ADVERTISEMENT
Comment

How accessible power can make or break a sale

No matter how well you plan for the launch of a new store or retail space, unpredictable outside forces such as the economy, current trends and even celebrity endorsements can quickly make the next big thing yesterday’s news.

A winning combination of prime location and effective design—both inside and outside the store—is only the first hurdle to bringing in customers. The shoppers of today expect a certain standard of experience, and this includes facilities and technology.
However, a modern retail space can only take advantage of now-commonplace features such as card payments and free WiFi if it has the appropriate power supply in place. Innovative layouts can require versatile and flexible power access, which is where underfloor busbars can be invaluable.


By creating a network of power distribution points throughout the space, there’s no limit to where a retailer can position its lights, displays, cashpoints and even music systems.

Meeting consumer demands

Many retailers are starting to offer their customers free wireless mobile phone charging facilities. Usually a small pad or specially equipped surface, on-site wireless chargers remove the hassle of tangled wires and the stress of finding an available plug socket.
McDonald’s introduced this technology to 50 of their UK restaurants back in 2015. Starbucks followed soon after, having already provided free WiFi as a way of enticing customers and encouraging them to stay for longer.

Research by manufacturers of ergonomics, power solutions and cable management systems CMD found that almost a fifth of mobile phone users feel distracted when they have a depleting battery but no access to a charger.  By meeting that need, a brand or store could enhance its reputation and garner more loyalty from its customers.

Providing a seamless experience

This lends itself to another modern retail habit: mobile payments. Research suggests that offering innovative new services alongside traditional ones can positively influence consumers’ intentions to buy, while the added convenience of cashless and cardless transactions gives tech-savvy customers the ideal shopping scenario.

Providing flexible and accessible power access—perhaps through wireless charging units and smartphone payments—shows customers that the business has considered their needs. It might also persuade them to spend more time in-store and make additional purchases while there.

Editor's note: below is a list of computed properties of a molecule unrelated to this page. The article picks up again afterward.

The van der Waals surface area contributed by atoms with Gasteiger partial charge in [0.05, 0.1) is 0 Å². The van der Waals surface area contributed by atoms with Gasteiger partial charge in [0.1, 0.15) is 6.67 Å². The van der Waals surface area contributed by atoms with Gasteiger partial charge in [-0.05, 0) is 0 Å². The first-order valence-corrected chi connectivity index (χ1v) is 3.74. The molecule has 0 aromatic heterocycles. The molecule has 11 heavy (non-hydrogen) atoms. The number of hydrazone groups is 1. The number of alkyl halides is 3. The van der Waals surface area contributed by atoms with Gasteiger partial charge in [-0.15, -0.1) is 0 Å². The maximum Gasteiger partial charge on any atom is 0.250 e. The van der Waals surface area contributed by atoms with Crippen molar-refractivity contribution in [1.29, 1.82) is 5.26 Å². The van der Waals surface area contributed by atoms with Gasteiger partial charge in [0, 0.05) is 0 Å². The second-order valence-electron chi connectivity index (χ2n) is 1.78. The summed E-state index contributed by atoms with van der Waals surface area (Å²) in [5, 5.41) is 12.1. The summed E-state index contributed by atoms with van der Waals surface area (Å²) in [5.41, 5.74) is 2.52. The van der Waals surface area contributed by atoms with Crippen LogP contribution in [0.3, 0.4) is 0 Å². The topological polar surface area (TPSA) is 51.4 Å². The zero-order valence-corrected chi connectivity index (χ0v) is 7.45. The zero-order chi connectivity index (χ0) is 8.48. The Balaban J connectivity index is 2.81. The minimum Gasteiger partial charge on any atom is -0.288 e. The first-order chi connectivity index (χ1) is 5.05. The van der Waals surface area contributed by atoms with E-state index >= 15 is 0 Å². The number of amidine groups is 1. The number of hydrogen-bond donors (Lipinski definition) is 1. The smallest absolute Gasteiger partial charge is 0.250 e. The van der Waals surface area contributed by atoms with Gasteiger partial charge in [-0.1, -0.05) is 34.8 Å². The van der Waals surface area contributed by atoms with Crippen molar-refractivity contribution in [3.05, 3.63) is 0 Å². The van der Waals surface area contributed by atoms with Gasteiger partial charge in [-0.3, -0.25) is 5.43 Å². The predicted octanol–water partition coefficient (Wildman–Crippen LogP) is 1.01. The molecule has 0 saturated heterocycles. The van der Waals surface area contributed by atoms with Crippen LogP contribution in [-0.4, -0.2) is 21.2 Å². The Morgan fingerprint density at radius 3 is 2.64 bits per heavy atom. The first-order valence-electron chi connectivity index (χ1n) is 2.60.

Competing with online retailers

Going head to head with e-commerce businesses means high-street brands must adapt their physical presence and learn to negotiate the new retail environment.
To do this, the in-store experience should be as convenient for customers as possible. Businesses can use interactive devices which allow shoppers to check stock availability or organise home delivery, for example—a tactic that department stores and large retailers such as IKEA are already deploying.

By factoring practical power access into the store design, retailers invite opportunities to use new technology to break down the barriers between online and offline shopping.
Simple ways to satisfy customer.

The customer experience doesn’t start and end at the point of sale. Power access not only aids basic functions such as lighting, but also allows businesses to put simple and inexpensive measures in place to make customers feel welcome: Music. Strategically-placed speakers which disperse appropriate music at a suitable volume are a great way to create a brand-friendly atmosphere and add to the store’s ‘personality’.

Temperature. Nobody likes to shop in a sweat. For clothing stores particularly, well-placed additional heaters during the winter or fans in the summer can enable customers to browse and try on products comfortably.

Accessible cash desks. Customers should always be able to identify where tills are located. This means putting them in places which are well-lit and have access to all the power sockets they need.

Back to top button

Please disable your ad-blocker to continue

Ads are the primary way in which publishers generate the revenue needed to pay their staff. If we can't serve ads, we can't pay journalists to write the news.